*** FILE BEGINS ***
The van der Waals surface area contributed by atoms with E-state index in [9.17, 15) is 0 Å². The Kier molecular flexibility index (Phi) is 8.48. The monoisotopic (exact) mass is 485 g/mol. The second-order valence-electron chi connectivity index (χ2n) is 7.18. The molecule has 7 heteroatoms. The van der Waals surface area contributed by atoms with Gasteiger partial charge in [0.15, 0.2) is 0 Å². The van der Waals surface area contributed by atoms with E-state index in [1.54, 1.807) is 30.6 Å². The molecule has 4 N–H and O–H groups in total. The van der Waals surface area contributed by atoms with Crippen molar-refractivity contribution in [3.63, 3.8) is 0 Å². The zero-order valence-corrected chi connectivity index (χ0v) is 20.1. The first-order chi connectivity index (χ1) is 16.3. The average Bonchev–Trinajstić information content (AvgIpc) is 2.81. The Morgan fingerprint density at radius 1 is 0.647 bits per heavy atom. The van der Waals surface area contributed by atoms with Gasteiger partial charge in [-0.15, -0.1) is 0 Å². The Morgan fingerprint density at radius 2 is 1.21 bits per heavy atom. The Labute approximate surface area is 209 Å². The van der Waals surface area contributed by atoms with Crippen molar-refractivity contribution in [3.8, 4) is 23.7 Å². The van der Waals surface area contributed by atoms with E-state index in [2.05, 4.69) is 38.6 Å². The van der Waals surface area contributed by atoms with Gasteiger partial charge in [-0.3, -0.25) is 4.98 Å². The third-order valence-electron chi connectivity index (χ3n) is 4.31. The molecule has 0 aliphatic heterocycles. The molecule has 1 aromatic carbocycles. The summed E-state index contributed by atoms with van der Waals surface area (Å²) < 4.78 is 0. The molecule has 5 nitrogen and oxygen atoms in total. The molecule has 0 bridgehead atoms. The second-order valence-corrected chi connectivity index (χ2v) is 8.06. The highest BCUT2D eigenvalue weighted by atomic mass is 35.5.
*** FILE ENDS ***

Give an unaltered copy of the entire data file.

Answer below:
The van der Waals surface area contributed by atoms with E-state index in [9.17, 15) is 0 Å². The Kier molecular flexibility index (Phi) is 8.48. The monoisotopic (exact) mass is 485 g/mol. The second-order valence-electron chi connectivity index (χ2n) is 7.18. The molecule has 7 heteroatoms. The van der Waals surface area contributed by atoms with Gasteiger partial charge in [0.15, 0.2) is 0 Å². The van der Waals surface area contributed by atoms with E-state index in [1.54, 1.807) is 30.6 Å². The molecule has 4 N–H and O–H groups in total. The van der Waals surface area contributed by atoms with Crippen molar-refractivity contribution in [3.63, 3.8) is 0 Å². The zero-order valence-corrected chi connectivity index (χ0v) is 20.1. The first-order chi connectivity index (χ1) is 16.3. The average Bonchev–Trinajstić information content (AvgIpc) is 2.81. The Morgan fingerprint density at radius 1 is 0.647 bits per heavy atom. The van der Waals surface area contributed by atoms with Gasteiger partial charge in [-0.15, -0.1) is 0 Å². The Morgan fingerprint density at radius 2 is 1.21 bits per heavy atom. The Labute approximate surface area is 209 Å². The van der Waals surface area contributed by atoms with Crippen molar-refractivity contribution in [3.8, 4) is 23.7 Å². The van der Waals surface area contributed by atoms with E-state index in [2.05, 4.69) is 38.6 Å². The van der Waals surface area contributed by atoms with Gasteiger partial charge in [-0.3, -0.25) is 4.98 Å². The third-order valence-electron chi connectivity index (χ3n) is 4.31. The molecule has 0 aliphatic heterocycles. The molecule has 1 aromatic carbocycles. The summed E-state index contributed by atoms with van der Waals surface area (Å²) < 4.78 is 0. The molecule has 5 nitrogen and oxygen atoms in total. The molecule has 0 bridgehead atoms. The second-order valence-corrected chi connectivity index (χ2v) is 8.06. The highest BCUT2D eigenvalue weighted by atomic mass is 35.5.